Barnsley’s home kit was red, and their away kit was blue. Unfortunately for David Flitcroft’s Tykes on 6th April, 2013, they were facing the red and blues. Neither kit would suffice.
“We were at the game and I was there early with a kit man from Barnsley,” recalls former Palace kit man Brian Rogers. “[Referee] Mr Keith Stroud came in and checked the kit like refs normally do. He looked at Barnsley’s and said: ‘You can’t play in that, it’s too close [to Palace's].’ They had the reserve kit but he wouldn’t have any of that, either.”
A solution was found, as Barnsley’s kit man triumphantly pulled out warm-up tops from his collection.
In what fast became Rogers’ repeated summary of Stroud’s opinion: “he wouldn’t have any of that, either.”
Barnsley had nothing left. Palace’s warm-up tops, naturally, also clashed with the visitors’ haul, and so there was only one alternative. “The only thing we could do was nip down the Club Shop and get some shirts from our reserve colours,” says Rogers, laughing.
“They had to play in that - they weren’t very happy about it but that’s what they had to do.” Rogers laughs harder: “I think the club charged them for the shirts!”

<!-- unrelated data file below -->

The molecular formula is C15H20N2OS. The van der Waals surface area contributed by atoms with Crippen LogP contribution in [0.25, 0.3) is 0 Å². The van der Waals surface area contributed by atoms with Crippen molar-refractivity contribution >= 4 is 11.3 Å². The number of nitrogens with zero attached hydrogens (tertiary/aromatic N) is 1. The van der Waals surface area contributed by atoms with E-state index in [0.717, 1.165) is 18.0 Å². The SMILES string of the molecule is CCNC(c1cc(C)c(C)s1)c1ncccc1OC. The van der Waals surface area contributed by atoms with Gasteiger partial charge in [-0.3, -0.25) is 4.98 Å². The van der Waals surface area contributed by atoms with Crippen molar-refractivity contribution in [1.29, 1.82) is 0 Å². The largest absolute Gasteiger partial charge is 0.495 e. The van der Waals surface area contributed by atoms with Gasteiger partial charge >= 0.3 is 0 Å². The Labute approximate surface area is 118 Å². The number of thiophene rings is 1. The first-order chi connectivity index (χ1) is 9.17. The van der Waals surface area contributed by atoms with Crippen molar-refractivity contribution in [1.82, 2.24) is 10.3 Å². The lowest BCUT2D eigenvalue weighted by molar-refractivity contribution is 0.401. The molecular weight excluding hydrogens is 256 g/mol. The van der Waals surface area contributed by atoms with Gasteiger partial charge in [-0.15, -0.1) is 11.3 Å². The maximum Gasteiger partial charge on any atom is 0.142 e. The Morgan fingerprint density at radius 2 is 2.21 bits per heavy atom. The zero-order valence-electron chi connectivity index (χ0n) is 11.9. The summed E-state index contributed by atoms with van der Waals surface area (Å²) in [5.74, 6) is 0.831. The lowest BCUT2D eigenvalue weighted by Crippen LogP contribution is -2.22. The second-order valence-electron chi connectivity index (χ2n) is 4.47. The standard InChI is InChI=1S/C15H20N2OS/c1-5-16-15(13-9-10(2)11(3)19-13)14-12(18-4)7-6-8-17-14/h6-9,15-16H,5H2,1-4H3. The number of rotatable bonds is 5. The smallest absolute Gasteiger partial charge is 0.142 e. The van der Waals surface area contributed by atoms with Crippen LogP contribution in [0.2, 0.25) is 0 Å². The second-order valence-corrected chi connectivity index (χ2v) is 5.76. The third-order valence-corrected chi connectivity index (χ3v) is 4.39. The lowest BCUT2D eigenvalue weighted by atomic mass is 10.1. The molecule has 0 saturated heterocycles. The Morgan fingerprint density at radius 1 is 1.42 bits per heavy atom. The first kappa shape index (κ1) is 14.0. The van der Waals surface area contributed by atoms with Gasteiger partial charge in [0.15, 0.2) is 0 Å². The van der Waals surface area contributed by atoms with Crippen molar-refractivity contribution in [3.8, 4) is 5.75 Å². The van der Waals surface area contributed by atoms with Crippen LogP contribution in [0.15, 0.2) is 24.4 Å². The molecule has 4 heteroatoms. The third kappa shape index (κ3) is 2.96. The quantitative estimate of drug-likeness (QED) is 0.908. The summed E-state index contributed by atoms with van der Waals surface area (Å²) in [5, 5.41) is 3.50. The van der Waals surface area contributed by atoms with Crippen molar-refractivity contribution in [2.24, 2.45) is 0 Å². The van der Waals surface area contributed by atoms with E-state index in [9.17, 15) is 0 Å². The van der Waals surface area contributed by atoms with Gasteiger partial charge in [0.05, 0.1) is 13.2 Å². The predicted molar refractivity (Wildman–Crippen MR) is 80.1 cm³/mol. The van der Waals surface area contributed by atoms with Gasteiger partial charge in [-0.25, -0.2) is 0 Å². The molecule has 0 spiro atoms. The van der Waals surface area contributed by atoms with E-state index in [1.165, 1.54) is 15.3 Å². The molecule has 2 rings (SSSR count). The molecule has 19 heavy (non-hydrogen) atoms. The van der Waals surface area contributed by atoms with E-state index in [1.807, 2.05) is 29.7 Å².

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Palace were pursuing their step into the Premier League when Barnsley came to Selhurst and donned their eye-catching yellow shirts - though they wore Barnsley shorts and socks, it should be noted - and were only six games away from securing their position in the play-off semi-finals.
The Barnsley clash sat between three consecutive losses and, after defeat to Ipswich Town, a four-game unbeaten run which kept Palace within the top six. All told, it was a critical moment in the Eagles’ season.
“It was weird,” says Jonny Williams, who played the full 90 minutes in midfield, “and it was a big game in our season. When I look back at the pictures, it’s so odd. I’ve still got some pictures of it and it’s almost like we were playing a charity game.
“It was odd when we were walking out. It was weird playing against another team playing in our kit.” Williams pauses for a while as if this is the first time he’s looked back on it. “It was actually really strange playing another team in our kit now you say it. It was actually really strange.”
Behind the scenes, Barnsley’s staff complained about Stroud’s decision but the Palace changing room kept their mind on the task at hand.
“We were focussed on winning,” William says, “whether they were in our kit or their kit. I doubt the boys would have wanted to play against another team in our kit, but I don’t think we had any options.
“I’m sure there would have been someone kicking off but I was only 19 so I just kept quiet and did as I was told!”
“There was no reaction at all from our side,” Rogers confirms, “it didn’t really worry us.”
The game ultimately finished in a 0-0 draw, with Palace enjoying the slightly better chances. Around Selhurst Park, the football fans’ ever-present wit rang out gladly: ‘Are you Palace in disguise?’